While the themes of Dear Ex are heavy, the director makes the viewing experience easier for the audience thanks to humorous and witty dialogue. Meanwhile, the history between Jay and Song Zhengyuan’s relationship unfolds in a very beautiful, almost poetic way, and by the end of the movie, we understand that everyone gets their own kind of forgiveness. The way the characters effortlessly show that love is something beyond genders is admirable, and it is great to see how everyone gets their own kind of forgiveness whether it's from themselves or from others by the end of the movie.

Genre: Comedy, Drama, Romance

Actor: Ai-Lun Kao, Clover Kao, Danny Liang, Fang Wan, Hsieh Ying Shiuan, Hsieh Ying-xuan, Hsin-Ling Chung, Hsu Chih-yen, Joseph Huang, Mag Hsu, Ping-Ya Tai, Roy Chiu, Spark Chen, Ting-Chien Wu, Wanfang, Yang Li-yin, Ying-Xuan Hsieh

Director: Chih-Yen Hsu, Hsu Chih-yen, Mag Hsu

Rating: TV-MA

This lovely romance is about Ellie, a straight-A student who takes money from a classmate, Paul, to write love letters for him. Ellie does this to help with the household bills but there is one big problem: the girl Paul is in love with is also the girl Ellie has a crush on.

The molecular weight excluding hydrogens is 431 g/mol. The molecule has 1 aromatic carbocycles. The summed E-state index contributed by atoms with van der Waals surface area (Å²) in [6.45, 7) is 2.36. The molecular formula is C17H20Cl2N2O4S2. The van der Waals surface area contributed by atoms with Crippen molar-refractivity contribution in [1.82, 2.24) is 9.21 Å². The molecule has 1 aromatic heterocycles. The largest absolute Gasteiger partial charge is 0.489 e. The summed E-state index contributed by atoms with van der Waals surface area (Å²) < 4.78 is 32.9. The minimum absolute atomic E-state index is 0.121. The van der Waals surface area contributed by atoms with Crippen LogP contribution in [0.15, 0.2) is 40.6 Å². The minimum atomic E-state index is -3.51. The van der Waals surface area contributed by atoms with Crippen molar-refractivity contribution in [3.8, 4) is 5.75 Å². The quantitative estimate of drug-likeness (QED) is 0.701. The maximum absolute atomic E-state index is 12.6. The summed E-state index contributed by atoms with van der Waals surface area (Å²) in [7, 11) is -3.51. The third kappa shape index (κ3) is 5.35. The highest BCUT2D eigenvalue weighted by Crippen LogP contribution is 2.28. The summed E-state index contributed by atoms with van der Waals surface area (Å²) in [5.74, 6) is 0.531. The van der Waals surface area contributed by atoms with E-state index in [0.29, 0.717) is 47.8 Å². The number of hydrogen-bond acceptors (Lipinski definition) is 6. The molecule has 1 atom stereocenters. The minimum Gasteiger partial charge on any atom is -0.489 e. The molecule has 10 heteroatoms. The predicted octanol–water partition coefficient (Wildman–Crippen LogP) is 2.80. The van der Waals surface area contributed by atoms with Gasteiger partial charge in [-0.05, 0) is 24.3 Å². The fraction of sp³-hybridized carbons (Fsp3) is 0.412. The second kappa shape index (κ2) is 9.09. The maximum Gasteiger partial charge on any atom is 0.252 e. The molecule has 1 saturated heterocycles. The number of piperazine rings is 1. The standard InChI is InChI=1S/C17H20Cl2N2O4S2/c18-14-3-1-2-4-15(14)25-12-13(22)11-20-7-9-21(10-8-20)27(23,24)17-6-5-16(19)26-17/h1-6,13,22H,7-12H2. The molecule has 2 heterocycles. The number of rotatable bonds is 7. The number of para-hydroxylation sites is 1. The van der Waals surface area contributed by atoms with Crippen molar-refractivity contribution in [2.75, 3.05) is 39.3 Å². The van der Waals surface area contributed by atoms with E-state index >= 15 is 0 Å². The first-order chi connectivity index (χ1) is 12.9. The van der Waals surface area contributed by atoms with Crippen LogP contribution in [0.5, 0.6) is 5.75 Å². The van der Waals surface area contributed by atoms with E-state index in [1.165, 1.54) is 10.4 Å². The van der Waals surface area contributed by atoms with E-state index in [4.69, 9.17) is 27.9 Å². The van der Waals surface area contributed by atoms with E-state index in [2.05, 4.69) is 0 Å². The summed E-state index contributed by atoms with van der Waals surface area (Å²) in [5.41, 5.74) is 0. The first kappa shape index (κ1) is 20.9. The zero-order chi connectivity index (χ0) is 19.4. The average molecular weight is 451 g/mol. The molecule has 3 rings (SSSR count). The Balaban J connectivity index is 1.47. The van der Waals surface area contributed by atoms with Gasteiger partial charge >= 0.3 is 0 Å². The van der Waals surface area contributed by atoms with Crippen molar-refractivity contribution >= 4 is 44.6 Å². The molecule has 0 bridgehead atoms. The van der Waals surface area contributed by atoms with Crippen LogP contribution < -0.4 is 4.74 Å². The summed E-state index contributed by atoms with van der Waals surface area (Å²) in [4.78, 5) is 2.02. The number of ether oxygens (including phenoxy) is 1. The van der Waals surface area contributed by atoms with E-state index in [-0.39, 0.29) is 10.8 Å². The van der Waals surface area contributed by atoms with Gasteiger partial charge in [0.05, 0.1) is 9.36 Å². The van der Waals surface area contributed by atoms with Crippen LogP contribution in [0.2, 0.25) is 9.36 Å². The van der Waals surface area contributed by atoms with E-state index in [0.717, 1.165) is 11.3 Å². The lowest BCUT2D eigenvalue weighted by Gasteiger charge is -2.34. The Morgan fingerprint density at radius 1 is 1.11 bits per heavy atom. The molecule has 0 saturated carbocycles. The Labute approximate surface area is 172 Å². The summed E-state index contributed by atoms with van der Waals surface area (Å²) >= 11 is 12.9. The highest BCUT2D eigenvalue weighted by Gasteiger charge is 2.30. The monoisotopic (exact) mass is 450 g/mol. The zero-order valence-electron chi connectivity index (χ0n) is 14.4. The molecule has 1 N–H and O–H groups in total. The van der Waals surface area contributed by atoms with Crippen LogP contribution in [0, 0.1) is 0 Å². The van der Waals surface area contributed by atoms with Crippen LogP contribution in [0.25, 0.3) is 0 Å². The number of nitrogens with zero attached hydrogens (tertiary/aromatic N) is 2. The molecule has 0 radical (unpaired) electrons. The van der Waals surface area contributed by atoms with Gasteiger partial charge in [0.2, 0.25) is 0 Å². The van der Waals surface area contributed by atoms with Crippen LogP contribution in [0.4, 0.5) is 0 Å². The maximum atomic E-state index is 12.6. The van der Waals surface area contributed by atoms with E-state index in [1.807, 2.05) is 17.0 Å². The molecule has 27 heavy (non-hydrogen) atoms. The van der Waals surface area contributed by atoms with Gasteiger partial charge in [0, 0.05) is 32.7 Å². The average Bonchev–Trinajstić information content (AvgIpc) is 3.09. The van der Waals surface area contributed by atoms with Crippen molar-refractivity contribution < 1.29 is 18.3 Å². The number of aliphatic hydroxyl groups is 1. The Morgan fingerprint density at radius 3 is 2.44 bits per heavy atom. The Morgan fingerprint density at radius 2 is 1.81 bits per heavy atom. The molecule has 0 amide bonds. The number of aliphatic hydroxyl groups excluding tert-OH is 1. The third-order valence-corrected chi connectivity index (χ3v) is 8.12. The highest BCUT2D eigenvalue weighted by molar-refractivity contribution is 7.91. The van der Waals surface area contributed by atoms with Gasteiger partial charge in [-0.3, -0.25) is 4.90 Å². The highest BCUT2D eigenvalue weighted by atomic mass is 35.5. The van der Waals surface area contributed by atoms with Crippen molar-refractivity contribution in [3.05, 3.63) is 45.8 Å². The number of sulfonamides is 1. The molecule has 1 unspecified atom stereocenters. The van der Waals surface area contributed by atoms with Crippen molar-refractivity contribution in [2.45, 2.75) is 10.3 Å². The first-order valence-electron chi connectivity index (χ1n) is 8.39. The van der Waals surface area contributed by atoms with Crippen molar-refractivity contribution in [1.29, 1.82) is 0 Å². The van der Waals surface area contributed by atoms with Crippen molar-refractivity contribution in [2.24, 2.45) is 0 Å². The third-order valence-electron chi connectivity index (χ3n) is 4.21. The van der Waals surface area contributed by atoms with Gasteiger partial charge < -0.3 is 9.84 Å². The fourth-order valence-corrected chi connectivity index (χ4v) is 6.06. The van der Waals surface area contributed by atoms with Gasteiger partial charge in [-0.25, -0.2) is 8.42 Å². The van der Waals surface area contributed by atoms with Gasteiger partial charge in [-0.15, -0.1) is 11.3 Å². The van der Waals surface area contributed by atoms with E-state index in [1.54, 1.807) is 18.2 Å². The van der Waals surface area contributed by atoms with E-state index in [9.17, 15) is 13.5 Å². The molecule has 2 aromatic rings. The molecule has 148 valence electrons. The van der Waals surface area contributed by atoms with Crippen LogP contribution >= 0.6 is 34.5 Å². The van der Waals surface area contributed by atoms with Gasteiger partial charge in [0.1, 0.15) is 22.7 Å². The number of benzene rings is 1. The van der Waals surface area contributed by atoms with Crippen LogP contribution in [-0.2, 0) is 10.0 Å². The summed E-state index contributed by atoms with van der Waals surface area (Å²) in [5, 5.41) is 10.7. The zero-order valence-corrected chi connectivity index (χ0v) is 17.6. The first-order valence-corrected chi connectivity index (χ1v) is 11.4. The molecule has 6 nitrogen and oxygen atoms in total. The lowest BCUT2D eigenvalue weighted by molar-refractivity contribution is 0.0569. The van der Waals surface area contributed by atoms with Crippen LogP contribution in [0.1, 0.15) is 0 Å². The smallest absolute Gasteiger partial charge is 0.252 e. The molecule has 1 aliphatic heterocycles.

This might seem like the set-up for a standard Netflix comedy (and if you’re thinking Bergerac, you’re right, it is based on the famous play) but as the introduction of the film reads: “This is not a love story … not one where anyone gets what they want."

It is in fact, personal work from a brilliant and quality-focused director, Alice Wu. Her last movie, Saving Face, a pioneering lesbian romance set in an Asian American context, was released a long 15 years ago.

Genre: Comedy, Drama, Romance

Actor: Abigail Donaghy, Alec Tincher, Alexandre Bagot, Alexxis Lemire, Becky Ann Baker, Billy Thomas Myott, Catherine Curtin, Collin Chou, Collin Chou Siu-Lung, Cronin Cullen, Daniel Diemer, Emma Diner, Enrique Murciano, Haley Murphy, Joan Jaffe, Joe Lanza, Leah Lewis, Logan Riley Bruner, Lucas Kane, Macintyre Dixon, Matt Meinsen, Patrick Noonan, Patrick T. Johnson, Spencer Wawak, Wolfgang Novogratz

Director: Alice Wu

Rating: PG-13